My wonderful wife has departed on a long trip, primarily for business. I am very sad. I will never understand men who seem happy or say they can’t wait for their wives/significant others to leave.
Please be careful, V Squared! I LOVE YOU!!!
In one of the Studebaker books I recently purchased the author wanted to make the point that at the beginning of their existence, the Hawk series was fairly popular and outsold the Chevrolet Corvette and the Ford Thunderbird. Here is a chart I created showing 1956-1957 production/sales for the three cars. The Hawks were introduced in 1956. Of course the Thunderbird was changed into a different kind of car in 1958.
|1956||Studebaker Hawk (All Models)||19,165||Flight, Power, Sky, Golden|
|1957||Studebaker Hawk (All Models)||19,674||Silver, Golden|
|1956-57||Studebaker Hawk (All Models)||38,839|
Yes, Ford marketed the Thunderbird as a “personal luxury” car and not as an out-and-out sports car. Yes, the Hawk had four seats while the Corvette and first-generation Thunderbird had two. I didn’t make the comparison, the author did. However, it is true that for 1956-57 the Studebaker Hawk cars outsold the Corvette and the Thunderbird. (Studebaker actually marketed the Hawk series as “family sports cars.”)
I don’t care that much for the Hawk cars with the bolted-on fins and the pillared coupe body style. Granted I am at a long distance from these cars in time and space, but my favorite of these is the 1956 Sky Hawk. Sorry, 56packardman, I know the ’56 Golden Hawk was powered by Packard’s 352 cubic-inch V-8. From Richard Langworth’s excellent book, Studebaker 1946-1966, The Classic Postwar Years, an “explanation” as to why I like the Sky Hawk the best:
“For those who found balance and finesse as important as brute force, the Sky Hawk provided a reasonable alternative. At $500 less than the Golden Hawk, it was one of the best buys around in 1956 [not 2019, $500 was a much more significant amount of money then]. Like the Golden Hawk (but not the Power and Flight Hawks), it used finned brake drums, which were highly resistant to fade. It handled beautifully and with 210 HP was no slouch in performance. There was a vinyl interior of luxurious design, the same tooled metal dash as the Golden Hawk (tachometer optional), and much cleaner exterior styling. The Sky Hawk was devoid of what Bob Bourke called ‘those damnable fiberglass fins.'”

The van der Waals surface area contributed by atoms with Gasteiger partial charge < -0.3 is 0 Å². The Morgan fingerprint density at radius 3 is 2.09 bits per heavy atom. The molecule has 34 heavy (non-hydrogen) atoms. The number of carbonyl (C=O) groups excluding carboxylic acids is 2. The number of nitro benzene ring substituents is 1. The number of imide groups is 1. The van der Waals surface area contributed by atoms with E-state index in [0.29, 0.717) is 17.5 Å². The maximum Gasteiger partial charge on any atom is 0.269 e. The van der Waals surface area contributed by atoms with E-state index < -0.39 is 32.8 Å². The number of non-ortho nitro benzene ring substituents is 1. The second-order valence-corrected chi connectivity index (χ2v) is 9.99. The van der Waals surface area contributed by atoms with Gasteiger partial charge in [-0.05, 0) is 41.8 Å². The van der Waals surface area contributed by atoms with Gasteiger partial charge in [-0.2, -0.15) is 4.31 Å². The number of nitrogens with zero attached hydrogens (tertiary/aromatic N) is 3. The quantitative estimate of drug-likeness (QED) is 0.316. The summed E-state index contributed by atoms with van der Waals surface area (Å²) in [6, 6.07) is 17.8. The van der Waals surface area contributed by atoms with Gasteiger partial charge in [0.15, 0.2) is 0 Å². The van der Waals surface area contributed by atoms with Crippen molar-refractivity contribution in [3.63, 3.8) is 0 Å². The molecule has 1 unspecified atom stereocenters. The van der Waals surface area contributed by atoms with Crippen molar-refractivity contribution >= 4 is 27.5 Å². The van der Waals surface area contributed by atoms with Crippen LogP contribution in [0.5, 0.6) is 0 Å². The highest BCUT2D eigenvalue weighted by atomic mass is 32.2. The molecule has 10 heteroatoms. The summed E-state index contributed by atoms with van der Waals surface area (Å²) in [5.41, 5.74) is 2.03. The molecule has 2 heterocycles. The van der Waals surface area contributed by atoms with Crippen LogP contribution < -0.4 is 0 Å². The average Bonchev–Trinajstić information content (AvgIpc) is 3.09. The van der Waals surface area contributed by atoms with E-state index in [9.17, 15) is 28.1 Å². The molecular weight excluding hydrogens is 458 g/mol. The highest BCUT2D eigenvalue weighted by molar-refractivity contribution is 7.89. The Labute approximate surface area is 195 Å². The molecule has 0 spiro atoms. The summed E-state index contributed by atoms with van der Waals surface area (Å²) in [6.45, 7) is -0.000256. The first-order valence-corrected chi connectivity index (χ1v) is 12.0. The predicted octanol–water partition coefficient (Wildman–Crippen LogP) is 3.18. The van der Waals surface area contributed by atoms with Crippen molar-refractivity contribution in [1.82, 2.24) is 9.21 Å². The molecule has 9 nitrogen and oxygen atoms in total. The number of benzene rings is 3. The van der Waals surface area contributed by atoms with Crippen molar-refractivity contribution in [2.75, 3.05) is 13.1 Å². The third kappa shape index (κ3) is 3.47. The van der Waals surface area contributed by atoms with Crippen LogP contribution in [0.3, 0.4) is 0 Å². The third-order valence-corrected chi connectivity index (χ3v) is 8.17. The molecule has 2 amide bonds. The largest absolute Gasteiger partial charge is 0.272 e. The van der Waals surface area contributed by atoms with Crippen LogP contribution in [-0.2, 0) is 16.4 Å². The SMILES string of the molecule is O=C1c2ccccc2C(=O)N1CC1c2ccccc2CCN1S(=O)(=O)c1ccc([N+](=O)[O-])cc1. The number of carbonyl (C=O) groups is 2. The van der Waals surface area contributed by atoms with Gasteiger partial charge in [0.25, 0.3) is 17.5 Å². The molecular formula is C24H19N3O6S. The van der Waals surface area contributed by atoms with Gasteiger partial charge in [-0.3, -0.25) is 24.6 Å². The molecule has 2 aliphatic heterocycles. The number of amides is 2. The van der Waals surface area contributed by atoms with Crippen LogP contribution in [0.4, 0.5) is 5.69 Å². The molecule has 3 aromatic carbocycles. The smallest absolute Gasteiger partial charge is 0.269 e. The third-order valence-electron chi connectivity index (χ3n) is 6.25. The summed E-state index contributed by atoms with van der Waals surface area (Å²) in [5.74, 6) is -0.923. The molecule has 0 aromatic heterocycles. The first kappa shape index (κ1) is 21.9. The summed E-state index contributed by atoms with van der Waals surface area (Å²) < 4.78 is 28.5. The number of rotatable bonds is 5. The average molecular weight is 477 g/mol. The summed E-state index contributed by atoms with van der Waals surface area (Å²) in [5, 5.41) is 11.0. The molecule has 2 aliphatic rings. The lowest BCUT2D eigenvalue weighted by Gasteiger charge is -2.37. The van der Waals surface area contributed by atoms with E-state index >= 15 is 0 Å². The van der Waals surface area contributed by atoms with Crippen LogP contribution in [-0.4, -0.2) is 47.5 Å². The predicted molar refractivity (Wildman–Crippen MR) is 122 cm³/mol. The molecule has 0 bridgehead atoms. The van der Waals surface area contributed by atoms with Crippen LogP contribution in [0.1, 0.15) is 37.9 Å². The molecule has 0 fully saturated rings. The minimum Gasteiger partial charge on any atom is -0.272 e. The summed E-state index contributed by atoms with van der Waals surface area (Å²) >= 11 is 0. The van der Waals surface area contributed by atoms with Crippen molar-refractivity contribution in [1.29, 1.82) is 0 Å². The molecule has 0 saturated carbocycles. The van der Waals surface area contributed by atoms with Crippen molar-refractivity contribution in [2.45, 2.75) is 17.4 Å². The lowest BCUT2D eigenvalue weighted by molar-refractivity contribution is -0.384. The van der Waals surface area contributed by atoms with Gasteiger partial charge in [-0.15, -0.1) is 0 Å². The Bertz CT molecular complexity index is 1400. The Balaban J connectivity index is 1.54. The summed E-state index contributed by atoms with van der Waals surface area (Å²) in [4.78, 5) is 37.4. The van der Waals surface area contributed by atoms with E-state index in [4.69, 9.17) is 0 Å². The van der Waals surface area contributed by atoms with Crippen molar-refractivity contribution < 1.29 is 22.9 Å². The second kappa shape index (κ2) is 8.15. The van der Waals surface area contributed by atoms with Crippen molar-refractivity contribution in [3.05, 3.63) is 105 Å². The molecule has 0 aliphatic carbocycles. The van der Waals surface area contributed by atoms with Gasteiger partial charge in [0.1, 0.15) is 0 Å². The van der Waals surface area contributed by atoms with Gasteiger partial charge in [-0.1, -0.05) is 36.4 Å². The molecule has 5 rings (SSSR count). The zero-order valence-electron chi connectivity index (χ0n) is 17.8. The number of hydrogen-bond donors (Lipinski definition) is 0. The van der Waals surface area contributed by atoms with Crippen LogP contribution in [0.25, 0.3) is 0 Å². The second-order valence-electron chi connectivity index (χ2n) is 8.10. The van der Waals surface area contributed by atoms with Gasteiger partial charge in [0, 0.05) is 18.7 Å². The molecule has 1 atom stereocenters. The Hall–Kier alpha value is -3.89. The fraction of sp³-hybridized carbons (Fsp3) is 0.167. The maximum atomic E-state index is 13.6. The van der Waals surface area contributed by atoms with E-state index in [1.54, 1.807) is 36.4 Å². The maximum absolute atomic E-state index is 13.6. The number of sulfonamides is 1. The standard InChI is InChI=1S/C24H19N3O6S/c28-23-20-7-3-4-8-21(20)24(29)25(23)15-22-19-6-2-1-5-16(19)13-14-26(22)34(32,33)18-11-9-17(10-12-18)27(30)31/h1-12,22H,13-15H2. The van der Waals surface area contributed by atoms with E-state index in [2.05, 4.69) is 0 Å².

OK, some of you reading might find the part about balance and finesse being as important as brute force a tad hypocritical for someone who drives a 650 HP Corvette Z06. I maintain the Z06 has tremendous balance with its excellent handling and comfortable, well-appointed interior. Without further ado, a picture (“courtesy” of Mecum) of a 1956 Studebaker Sky Hawk:
The original shape of the Loewy coupes is quite evident. This car, of which 3,610 were made, is not easy to find in the classifieds, but is a contender to be purchased as an homage to defunct American makes. I’m keeping my Z06, though.
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